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Wearable Tech: 6 Ways Devices Can Boost Your Health

How wearable technology can be a lifesaver.
Hand touching wearable tech smart watch

We all have some technology, and its impact on our societies and lifestyles is undeniable. Sure, technology makes it easier to be sedentary. But it also makes it easier to be healthy. One way it drives positive health habits is through the use of wearable tech. You might already be using it in some way. Let’s take a closer look at these types of devices and how they can impact your health.

Table of Contents

1. What Is Wearable Tech?

2. Different Types of Wearable Tech

3. 6 Ways Wearable Tech Can Boost Your Health

4. Potential Drawbacks of Wearable Tech

5. Your Healthcare Provider, Wearable Tech, and You

What Is Wearable Tech?

Wearable technology includes any type of device that you wear to track certain health metrics. The most common example is a smartwatch, but wearable tech can range from simple pedometers to complex devices packed with features and trackers. Some wearable devices are commercial products anyone can buy and use. Others are more specific to certain medical conditions and may be recommended by your doctor.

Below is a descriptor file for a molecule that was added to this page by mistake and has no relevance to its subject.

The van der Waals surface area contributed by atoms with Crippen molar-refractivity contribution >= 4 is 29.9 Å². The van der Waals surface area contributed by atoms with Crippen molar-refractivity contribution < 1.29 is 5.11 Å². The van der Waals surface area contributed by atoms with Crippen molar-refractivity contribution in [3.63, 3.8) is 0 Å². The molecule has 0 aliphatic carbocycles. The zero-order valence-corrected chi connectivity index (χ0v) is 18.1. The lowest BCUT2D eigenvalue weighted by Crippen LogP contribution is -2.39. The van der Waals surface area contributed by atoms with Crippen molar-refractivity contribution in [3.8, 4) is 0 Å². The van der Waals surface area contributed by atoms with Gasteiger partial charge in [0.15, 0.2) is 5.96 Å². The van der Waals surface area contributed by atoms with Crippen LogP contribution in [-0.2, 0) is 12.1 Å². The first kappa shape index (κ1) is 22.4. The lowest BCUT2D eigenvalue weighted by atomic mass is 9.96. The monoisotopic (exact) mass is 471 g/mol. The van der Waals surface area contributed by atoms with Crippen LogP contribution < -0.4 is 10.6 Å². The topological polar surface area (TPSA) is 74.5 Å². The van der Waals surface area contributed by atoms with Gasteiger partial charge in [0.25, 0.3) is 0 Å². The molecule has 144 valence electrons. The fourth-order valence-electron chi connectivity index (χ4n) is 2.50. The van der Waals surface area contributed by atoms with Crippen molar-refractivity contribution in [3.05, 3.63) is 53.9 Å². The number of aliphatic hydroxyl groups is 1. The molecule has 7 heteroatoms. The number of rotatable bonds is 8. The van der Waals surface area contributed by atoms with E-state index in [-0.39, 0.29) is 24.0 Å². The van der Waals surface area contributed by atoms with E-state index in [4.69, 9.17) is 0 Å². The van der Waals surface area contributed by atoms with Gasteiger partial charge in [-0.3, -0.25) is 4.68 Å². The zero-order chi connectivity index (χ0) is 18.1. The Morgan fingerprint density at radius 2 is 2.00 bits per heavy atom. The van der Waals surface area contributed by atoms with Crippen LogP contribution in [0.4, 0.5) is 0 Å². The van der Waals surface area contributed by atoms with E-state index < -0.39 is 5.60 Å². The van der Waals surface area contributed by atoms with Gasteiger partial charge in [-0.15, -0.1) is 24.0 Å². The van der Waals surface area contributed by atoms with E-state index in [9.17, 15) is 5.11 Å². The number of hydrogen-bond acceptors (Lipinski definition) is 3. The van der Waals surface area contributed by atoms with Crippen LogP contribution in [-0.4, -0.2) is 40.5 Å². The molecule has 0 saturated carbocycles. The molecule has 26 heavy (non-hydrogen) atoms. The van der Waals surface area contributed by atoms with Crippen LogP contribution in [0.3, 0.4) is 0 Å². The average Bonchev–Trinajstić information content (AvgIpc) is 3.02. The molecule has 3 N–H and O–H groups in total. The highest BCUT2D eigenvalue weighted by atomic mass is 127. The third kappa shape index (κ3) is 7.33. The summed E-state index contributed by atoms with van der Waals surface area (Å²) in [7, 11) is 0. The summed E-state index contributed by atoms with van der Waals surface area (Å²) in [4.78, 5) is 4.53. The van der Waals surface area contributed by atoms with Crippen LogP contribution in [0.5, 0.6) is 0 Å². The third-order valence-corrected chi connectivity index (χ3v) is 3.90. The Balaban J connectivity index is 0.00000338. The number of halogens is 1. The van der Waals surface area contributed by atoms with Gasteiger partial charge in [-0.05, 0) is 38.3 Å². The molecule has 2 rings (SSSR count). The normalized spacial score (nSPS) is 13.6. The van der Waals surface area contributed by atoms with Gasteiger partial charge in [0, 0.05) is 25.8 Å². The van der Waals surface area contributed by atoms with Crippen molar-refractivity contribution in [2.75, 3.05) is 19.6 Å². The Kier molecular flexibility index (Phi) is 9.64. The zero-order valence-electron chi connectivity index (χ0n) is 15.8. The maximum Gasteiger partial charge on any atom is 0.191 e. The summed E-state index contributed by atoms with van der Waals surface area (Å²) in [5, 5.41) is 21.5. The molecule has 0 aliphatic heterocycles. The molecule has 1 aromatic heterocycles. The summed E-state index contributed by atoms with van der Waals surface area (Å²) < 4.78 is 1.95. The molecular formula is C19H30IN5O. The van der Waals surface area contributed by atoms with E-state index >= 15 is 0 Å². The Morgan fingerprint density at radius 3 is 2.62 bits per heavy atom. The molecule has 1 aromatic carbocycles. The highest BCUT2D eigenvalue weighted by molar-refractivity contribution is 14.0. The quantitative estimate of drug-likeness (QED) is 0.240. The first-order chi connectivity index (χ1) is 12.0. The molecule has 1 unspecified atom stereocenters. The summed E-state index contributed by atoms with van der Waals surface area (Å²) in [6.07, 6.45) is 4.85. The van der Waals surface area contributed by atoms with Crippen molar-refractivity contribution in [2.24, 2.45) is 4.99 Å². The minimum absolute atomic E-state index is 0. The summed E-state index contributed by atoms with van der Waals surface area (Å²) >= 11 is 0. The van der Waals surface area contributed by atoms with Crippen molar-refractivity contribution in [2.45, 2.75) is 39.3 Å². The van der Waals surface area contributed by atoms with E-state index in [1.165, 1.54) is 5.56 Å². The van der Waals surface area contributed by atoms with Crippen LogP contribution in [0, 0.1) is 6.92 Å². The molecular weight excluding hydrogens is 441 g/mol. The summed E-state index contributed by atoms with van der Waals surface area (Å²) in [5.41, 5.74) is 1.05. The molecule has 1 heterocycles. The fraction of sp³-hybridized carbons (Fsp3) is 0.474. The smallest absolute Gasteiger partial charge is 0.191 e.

Different Types of Wearable Tech

There are many types of wearable tech, each one serving different purposes for your health. Take a look at these top options.

Smartwatches

Smartwatches may be the most common type of wearable tech today, and they’re also the most multi-functional. The Apple Watch, Samsung Galaxy Watch, and Garmin smartwatches are a few examples. Each smartwatch has its own lineup of features, but they often include:

  • Activity tracking
  • Sleep tracking
  • Heart rate monitoring
  • Blood oxygen monitoring
  • Even ECGs to monitor heart rhythm

Smartwatches often also have features that aren’t health-related, like calling and texting, a calculator, weather trackers, and so on. With so many features, smartwatches are among the most expensive types of wearable tech.

Activity Trackers

An activity tracker device is all about monitoring and recording your exercise. These devices often track metrics like distance, speed, steps, stairs climbed, and heart rate. Many of these devices let you set activity goals so they can track your progress toward them.

Pedometers

A pedometer is a device that exclusively tracks your number of steps. For example, if you follow the long-standing recommendation to take 10,000 steps each day, a pedometer keeps a tally of those steps.

Heart Rate Monitors

While some wearable devices have built-in heart rate monitors, there are standalone heart rate monitors, too. Some of these measure your heart rate on your wrist, while others include chest straps for a more accurate measurement. These devices are helpful for monitoring your resting heart rate, which is a useful health metric. They’re also handy for measuring the intensity and cardiovascular impact of your workouts.

Sleep Trackers